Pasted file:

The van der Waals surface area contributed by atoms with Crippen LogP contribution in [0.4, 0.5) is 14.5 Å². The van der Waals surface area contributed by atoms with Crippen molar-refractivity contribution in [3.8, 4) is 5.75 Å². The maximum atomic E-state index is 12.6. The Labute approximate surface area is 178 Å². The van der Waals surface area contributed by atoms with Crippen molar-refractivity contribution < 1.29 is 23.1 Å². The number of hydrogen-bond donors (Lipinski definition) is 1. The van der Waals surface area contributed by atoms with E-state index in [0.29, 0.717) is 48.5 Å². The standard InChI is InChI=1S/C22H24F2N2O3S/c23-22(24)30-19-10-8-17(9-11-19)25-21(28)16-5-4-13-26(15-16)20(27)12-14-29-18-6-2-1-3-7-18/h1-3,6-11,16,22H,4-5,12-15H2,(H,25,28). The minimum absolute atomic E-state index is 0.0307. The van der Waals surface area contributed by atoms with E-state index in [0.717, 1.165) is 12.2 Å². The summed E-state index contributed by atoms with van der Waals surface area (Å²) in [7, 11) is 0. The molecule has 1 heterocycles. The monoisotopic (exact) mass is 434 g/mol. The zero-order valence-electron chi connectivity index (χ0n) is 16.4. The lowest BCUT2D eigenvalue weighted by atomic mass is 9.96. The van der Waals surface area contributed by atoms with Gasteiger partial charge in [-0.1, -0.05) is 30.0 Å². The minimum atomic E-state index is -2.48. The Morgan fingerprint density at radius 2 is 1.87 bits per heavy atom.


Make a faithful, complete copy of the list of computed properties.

The van der Waals surface area contributed by atoms with Crippen LogP contribution in [0.4, 0.5) is 14.5 Å². The van der Waals surface area contributed by atoms with Crippen molar-refractivity contribution in [3.8, 4) is 5.75 Å². The maximum atomic E-state index is 12.6. The Labute approximate surface area is 178 Å². The van der Waals surface area contributed by atoms with Crippen molar-refractivity contribution < 1.29 is 23.1 Å². The number of hydrogen-bond donors (Lipinski definition) is 1. The van der Waals surface area contributed by atoms with E-state index in [0.29, 0.717) is 48.5 Å². The standard InChI is InChI=1S/C22H24F2N2O3S/c23-22(24)30-19-10-8-17(9-11-19)25-21(28)16-5-4-13-26(15-16)20(27)12-14-29-18-6-2-1-3-7-18/h1-3,6-11,16,22H,4-5,12-15H2,(H,25,28). The minimum absolute atomic E-state index is 0.0307. The van der Waals surface area contributed by atoms with E-state index in [0.717, 1.165) is 12.2 Å². The summed E-state index contributed by atoms with van der Waals surface area (Å²) in [7, 11) is 0. The molecule has 1 heterocycles. The monoisotopic (exact) mass is 434 g/mol. The zero-order valence-electron chi connectivity index (χ0n) is 16.4. The lowest BCUT2D eigenvalue weighted by atomic mass is 9.96. The van der Waals surface area contributed by atoms with Gasteiger partial charge in [-0.1, -0.05) is 30.0 Å². The minimum atomic E-state index is -2.48. The Morgan fingerprint density at radius 2 is 1.87 bits per heavy atom.